It’s stressful for everyone when we have to deal with difficult employees on the job. Whether they have a bad attitude, lack in experience or just don’t have the necessary skills to actually do the job…the manager must determine the best way to deal with the employee. Often times, it will be one of two things: either coach the individual to become a better employee, or let the employee go.
So, if you’re dealing with a difficult employee and don’t know what to do about it, then look at these steps to get an idea on how to proceed:
- Set Expectations with all employees when they are hired about what behaviors and actions are grounds for immediate termination. Also, provide regular performance appraisals of the work being done (or not done). This provides the employee an opportunity to correct any deficiencies in his or her performance.
- Act Immediately when you notice any performance issues that are substandard. Don’t wait for the next appraisal review. Inquire with the employee about what is causing the poor performance and then offer suggestions on how to improve. Be sure to keep written records of these conversations.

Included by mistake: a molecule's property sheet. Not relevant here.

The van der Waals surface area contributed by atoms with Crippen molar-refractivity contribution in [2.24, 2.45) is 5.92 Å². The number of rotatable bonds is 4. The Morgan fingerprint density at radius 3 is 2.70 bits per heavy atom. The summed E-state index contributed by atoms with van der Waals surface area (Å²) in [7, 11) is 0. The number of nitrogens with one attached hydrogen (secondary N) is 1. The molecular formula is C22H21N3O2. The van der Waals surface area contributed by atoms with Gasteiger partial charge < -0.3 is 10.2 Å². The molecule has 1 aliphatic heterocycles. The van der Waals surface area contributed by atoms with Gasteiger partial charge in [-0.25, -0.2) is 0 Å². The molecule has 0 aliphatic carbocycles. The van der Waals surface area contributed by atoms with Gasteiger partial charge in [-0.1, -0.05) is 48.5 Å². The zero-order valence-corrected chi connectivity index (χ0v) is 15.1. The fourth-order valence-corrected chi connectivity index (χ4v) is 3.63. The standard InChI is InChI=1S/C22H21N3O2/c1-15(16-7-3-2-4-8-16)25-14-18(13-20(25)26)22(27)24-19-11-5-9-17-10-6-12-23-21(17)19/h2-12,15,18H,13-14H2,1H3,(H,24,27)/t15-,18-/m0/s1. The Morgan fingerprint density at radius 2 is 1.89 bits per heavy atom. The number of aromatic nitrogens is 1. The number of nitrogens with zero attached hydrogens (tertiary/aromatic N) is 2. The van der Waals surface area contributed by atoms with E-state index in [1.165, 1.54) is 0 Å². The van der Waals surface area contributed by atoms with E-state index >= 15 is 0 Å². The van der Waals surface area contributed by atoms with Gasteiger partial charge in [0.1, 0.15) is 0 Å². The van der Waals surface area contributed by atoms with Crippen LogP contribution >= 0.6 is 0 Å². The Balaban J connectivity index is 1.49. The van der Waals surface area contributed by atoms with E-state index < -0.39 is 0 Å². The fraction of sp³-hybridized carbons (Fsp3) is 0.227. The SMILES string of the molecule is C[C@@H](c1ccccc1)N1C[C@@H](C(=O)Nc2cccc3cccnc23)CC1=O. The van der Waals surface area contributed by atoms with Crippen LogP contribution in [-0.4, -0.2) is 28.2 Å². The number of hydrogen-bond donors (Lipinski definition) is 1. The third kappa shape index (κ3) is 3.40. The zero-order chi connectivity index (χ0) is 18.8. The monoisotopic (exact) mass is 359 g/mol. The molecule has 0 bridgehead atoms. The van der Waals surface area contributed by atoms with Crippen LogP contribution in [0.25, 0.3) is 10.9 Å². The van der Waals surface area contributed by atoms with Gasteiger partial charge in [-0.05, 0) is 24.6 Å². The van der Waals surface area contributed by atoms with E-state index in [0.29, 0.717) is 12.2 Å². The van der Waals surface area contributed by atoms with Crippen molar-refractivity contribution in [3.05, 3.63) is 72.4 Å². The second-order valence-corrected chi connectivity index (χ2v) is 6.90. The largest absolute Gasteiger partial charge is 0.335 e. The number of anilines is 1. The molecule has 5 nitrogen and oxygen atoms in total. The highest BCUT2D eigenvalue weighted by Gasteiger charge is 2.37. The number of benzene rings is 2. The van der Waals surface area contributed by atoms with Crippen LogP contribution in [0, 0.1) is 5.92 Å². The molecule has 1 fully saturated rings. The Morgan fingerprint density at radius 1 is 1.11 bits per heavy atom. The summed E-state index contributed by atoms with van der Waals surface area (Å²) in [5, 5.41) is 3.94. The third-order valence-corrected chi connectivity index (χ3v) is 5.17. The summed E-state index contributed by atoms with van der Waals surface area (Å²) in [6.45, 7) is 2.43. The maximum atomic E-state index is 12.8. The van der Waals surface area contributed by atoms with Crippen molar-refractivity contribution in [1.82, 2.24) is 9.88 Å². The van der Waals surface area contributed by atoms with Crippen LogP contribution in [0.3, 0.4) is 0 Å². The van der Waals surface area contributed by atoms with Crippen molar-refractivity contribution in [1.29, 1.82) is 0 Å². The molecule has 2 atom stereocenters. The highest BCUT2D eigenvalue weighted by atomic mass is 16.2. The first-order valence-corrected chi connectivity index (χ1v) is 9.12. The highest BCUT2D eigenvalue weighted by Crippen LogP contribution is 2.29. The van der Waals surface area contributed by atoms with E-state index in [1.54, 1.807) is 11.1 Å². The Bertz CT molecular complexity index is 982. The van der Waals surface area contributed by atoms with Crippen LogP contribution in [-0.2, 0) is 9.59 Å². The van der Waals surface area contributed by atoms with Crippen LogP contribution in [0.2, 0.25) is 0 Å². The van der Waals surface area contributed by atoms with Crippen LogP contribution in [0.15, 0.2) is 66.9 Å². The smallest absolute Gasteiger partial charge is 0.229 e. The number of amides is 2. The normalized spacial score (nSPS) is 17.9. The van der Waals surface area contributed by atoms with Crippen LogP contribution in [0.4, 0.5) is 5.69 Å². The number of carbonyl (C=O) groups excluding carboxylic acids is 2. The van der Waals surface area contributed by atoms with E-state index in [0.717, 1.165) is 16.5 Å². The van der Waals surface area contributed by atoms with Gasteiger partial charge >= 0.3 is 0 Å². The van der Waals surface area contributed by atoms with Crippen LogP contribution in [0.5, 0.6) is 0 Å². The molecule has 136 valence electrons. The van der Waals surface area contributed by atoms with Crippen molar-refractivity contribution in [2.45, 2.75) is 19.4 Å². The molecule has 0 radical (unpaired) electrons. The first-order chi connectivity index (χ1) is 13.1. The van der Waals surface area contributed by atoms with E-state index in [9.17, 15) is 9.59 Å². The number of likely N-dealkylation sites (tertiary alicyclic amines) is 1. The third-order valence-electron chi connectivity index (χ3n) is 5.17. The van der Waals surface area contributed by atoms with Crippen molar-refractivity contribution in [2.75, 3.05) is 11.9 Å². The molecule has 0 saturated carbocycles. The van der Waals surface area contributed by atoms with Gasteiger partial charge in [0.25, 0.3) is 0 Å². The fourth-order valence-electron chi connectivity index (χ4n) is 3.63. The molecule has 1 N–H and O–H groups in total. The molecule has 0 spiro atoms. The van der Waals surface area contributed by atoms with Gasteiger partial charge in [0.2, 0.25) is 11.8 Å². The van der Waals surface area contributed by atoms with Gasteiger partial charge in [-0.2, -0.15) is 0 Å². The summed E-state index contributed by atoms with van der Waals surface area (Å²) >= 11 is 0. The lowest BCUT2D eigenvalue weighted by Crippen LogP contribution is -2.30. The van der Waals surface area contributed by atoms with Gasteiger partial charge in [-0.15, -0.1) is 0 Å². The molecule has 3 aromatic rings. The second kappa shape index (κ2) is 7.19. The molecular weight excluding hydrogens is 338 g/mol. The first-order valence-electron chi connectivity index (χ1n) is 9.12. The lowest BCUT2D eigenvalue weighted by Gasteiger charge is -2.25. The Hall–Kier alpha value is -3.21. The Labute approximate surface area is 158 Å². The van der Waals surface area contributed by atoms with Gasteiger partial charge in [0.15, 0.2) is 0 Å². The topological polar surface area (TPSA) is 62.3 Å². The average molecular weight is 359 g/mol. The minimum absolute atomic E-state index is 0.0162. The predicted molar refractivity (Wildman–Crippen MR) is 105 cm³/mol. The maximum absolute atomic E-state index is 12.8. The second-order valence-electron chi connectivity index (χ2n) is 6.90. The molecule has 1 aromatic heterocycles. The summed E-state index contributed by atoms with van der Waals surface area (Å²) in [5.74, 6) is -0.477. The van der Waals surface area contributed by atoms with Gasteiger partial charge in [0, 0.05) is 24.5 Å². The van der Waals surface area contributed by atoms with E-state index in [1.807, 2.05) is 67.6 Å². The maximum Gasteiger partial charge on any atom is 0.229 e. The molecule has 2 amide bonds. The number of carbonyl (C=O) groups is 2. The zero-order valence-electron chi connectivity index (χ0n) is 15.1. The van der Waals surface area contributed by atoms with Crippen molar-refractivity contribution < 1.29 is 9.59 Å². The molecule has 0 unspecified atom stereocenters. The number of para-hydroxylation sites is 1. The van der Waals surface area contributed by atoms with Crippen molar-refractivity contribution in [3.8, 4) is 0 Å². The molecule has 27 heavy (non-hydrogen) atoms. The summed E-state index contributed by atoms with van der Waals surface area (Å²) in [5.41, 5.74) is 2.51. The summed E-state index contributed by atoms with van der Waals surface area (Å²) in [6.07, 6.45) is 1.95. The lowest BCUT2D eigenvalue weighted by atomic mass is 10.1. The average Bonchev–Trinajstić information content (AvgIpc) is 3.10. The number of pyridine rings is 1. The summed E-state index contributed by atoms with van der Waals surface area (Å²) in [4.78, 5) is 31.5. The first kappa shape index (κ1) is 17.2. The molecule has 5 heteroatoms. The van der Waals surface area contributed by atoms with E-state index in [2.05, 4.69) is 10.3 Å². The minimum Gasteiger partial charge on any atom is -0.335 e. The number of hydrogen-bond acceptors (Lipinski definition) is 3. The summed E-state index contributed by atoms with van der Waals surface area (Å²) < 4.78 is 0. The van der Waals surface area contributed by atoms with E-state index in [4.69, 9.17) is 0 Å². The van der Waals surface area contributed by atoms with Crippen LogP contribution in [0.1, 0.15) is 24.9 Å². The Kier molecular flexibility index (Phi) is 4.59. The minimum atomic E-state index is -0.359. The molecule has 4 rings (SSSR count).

- Focus on the problem or issue that’s causing the employee’s performance to falter. Discuss the facts only without commenting about the person. Then coach the employee on specific action steps needed to correct the issue. Sometimes, this may require transferring the employee to another department or assigning different responsibilities that will better match his or her skills.
- Document all conversations, appraisals, courses of action, etc. It is vital that you have an adequate paper-trail to show evidence of the steps taken to make the employee aware of the issue and how an adequate amount of time was given for corrective action.
- Give Warning to the employee when the next step will be termination if they continue to underperform and not meet specific benchmarks for performance improvement. This way, the employee will not be surprised when you have to terminate his/her employment with the organization.
It’s never an easy task to terminate someone, but some individuals just don’t have the proper skill sets to match the requirements of the position. That’s why it’s even more important to develop hiring procedures to determine and assess skill sets prior to offering a job to a prospect. Take time this week to review how you deal with difficult employees, then try to implement some of the steps listed above to provide an opportunity for him or her to improve.